Last year North Point Boulevard in Cambridge, Massachusetts, was renamed Morgan Avenue. Readers might not think that noteworthy until they learn that the person honored with a street name was a Springfield native. She was Gertrude Wright Morgan, an African American whose life, and the lives of others in her family, were remarkable evidence that Black lives have mattered throughout history.
Wright was born in Springfield in 1861. She was the first African American to enroll in a high school in Springfield, the first to graduate from high school in Springfield, and it is believed the first to graduate from a high school in Illinois.
Wright had attended the "colored" school. In 1874, despite objections, Springfield integrated classrooms. Only one public high school, at Fourth and Madison, served the city.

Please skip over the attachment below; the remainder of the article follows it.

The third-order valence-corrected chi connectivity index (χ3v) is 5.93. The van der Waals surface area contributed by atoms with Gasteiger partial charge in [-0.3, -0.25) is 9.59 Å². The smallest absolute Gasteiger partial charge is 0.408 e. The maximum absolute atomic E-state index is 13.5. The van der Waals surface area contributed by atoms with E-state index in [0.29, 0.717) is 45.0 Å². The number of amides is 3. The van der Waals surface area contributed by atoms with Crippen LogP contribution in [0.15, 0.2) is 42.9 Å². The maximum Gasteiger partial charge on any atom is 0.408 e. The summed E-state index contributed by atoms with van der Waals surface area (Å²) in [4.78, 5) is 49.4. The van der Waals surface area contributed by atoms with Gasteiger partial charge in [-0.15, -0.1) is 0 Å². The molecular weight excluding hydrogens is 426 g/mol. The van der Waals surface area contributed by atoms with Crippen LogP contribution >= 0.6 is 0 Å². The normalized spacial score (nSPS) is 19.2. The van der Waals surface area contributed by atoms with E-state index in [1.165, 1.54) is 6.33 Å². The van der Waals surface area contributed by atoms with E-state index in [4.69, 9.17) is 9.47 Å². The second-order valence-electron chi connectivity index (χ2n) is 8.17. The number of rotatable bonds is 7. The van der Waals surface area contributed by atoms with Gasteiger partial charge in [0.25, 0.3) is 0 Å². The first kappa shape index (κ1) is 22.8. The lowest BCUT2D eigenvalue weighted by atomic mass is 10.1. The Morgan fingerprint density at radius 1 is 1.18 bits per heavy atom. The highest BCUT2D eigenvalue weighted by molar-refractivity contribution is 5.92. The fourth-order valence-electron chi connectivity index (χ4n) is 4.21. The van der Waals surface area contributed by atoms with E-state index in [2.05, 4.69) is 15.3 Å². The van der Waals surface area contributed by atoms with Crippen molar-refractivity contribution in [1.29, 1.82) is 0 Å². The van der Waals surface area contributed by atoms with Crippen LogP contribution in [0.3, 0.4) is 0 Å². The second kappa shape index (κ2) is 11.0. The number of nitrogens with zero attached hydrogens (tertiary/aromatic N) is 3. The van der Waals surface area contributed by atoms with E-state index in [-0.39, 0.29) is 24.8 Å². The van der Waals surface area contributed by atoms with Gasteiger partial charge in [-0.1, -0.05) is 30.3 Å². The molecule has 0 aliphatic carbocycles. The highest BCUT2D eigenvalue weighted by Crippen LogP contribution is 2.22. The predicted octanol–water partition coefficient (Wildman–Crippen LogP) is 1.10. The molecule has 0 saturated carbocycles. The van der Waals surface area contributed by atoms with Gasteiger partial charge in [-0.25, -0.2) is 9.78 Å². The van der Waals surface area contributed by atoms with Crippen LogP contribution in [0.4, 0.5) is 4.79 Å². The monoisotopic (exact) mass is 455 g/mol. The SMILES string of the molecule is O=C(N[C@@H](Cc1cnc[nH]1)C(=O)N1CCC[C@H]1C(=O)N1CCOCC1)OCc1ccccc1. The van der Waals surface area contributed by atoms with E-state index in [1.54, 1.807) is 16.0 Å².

Wright was an exceptional student. In 1877, she graduated third in her class of 28, considered a large class for the time. The Springfield State Journal wrote, "Her percentage of excellence exceeds that of all graduates of former years. This is the first instance in Springfield and believed to be the first in Illinois, where a "colored" girl graduated at a public high school...and shows a complete vindication of the policy" of school integration that had been argued against a few years prior.
At that time graduation ceremonies required that each graduate present an essay. Wright's essay, "Unknown Heroes," argued that generals are claimed heroes, but the real heroes are ones who through some word, deed or friendly act help alleviate pain and suffering. The newspaper reported that Wright was "lady-like and had a self-possessed bearing upon the stage and the excellent matter of her essay. She won generous encomiums from hundreds who would a few years ago have doubted her right to appear in such company."